‘Pain can be fun, you know? Same nerves as pleasure.’
This evidently started out as a remake of Terror Train, but turned into an ‘original’ – though it’s basically Turistas on a Train (and a lot less traintastic than Transiberian – which it parallels a little). In that version of Eastern Europe seen in Hostel, a team of mixed-sex American college wrestlers – plus their coach – miss their connection, and unwisely get on a train whose staff are running some sort of sicko scam involving organ harvesting. Early ominous elements involve the kids having their passports taken away and tossed into a stove and the horny coach (Todd Jensen) being vamped by a red-dressed Ilsa type (Koyna Ruseva) who turns out to be the evil doctor in the gang (‘we help people, sick people, people who without us would die’), which also features a thuggish conductor (Valentin Ganev) and at least three gurning, tattooed goons in stripey t-shirts who leer all the time. Alex (Thora Birch) is the ‘final girl’, as signalled early on when all the other characters are put out of action – though most don’t die immediately as they get hung up on meathooks, have their spines broken with a chisel, being punched senseless and then pissed on, having eyes pulled out or penises cut off, nipple rings yanked, being gaffed through the chin with a hook and dragged along the train top, being taken off at a whistle-stop and fed to some militia thugs’ dogs (or gang-raped, it’s not clear), etc.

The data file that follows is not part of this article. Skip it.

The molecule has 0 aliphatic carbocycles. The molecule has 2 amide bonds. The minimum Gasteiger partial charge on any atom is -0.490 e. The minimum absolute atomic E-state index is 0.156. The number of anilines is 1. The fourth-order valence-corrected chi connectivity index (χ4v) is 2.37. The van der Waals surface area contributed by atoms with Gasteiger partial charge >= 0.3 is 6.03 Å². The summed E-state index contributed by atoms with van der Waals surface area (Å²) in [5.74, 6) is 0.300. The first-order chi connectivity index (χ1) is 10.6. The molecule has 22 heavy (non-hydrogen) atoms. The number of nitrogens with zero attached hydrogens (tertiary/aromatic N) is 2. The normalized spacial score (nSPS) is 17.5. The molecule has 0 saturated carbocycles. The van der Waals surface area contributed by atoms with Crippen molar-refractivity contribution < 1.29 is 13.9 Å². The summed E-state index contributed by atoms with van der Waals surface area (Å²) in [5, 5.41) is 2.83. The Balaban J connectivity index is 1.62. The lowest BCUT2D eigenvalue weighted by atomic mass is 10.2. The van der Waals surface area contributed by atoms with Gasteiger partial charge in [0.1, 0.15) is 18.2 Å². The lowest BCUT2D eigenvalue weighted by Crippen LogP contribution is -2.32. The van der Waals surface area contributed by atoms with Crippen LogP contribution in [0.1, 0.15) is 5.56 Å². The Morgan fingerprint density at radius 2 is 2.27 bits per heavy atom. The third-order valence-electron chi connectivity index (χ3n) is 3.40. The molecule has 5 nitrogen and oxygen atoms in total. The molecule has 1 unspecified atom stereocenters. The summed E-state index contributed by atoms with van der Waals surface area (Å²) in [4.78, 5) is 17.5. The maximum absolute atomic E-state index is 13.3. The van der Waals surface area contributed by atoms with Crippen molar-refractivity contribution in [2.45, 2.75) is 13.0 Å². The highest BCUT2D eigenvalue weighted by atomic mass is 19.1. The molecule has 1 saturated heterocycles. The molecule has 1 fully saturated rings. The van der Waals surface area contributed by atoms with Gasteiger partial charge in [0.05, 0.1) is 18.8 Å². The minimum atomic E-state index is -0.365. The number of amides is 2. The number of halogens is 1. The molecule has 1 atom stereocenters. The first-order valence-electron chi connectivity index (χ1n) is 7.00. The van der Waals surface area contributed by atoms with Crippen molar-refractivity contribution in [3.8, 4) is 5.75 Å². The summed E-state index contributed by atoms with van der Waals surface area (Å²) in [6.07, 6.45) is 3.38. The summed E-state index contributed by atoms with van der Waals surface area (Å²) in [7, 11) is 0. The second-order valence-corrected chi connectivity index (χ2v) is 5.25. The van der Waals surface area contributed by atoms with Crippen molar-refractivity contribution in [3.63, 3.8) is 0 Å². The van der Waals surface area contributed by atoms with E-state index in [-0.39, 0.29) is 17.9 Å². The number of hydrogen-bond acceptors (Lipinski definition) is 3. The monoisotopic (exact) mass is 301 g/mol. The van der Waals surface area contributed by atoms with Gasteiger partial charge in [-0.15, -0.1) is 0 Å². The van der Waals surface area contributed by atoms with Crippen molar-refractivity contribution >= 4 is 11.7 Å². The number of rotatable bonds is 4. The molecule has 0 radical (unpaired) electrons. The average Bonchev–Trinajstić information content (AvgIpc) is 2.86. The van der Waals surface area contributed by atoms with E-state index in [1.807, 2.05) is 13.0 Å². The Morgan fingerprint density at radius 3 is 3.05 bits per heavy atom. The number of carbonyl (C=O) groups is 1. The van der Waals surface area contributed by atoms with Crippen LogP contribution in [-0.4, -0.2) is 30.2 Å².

Why are there so many injured, disfigured or desperate looking folks on the train, and are the other passengers all in on it? Alex survives, and disguises herself with a headscarf and a downcast look, getting off at a hospital where the ripped-out organs are used in quickie transplants. Alex finds Willy (Gideon Emery), the other survivor, and helps him out of the hospital – after a brief, wordless encounter with the mother of the kid who now has her boyfriend’s blue eyes which almost counts as a fresh idea – into the woods, but as with several other attempted rescues of injured folks just gives up and leaves him to his fate. She eventually gets back on the train, with revenge in mind and takes out the gang single-handedly with sledgehammer, kerosene, axe and the wrestling moves her dead boyfriend taught her. The punchline has the girl tie the hulk to the tracks, so the next train cuts off his hands and feet, then appearing in a coda where an American flag unsubtly sets up her presumably triumphant return to the wrestling mat.
Of the several recent films to use organ-harvesting as a premise, this pays the least attention to medical plausibility: eviscerations and amputations involve eyes and penises (which can’t as yet be transplanted) and are done with rusty implements, grubby bare hands and the like – with not even a cool-box on hand to preserve the red ruins on ice (the gore effects are convincing, but nothing else is). Birch has done a run of cheap horrors lately (Dark Corners, Deadline); she’s a decent lead, and does manage to sell the tiny-twist-becomes-killing-machine bit, but seriously she ought to getting better gigs after Ghost World, American Beauty and The Hole. Written and directed by Gideon Raff, whose The Killing Floor showed some promise – which isn’t fulfilled in this cynical, derivative, unpleasant waste of time.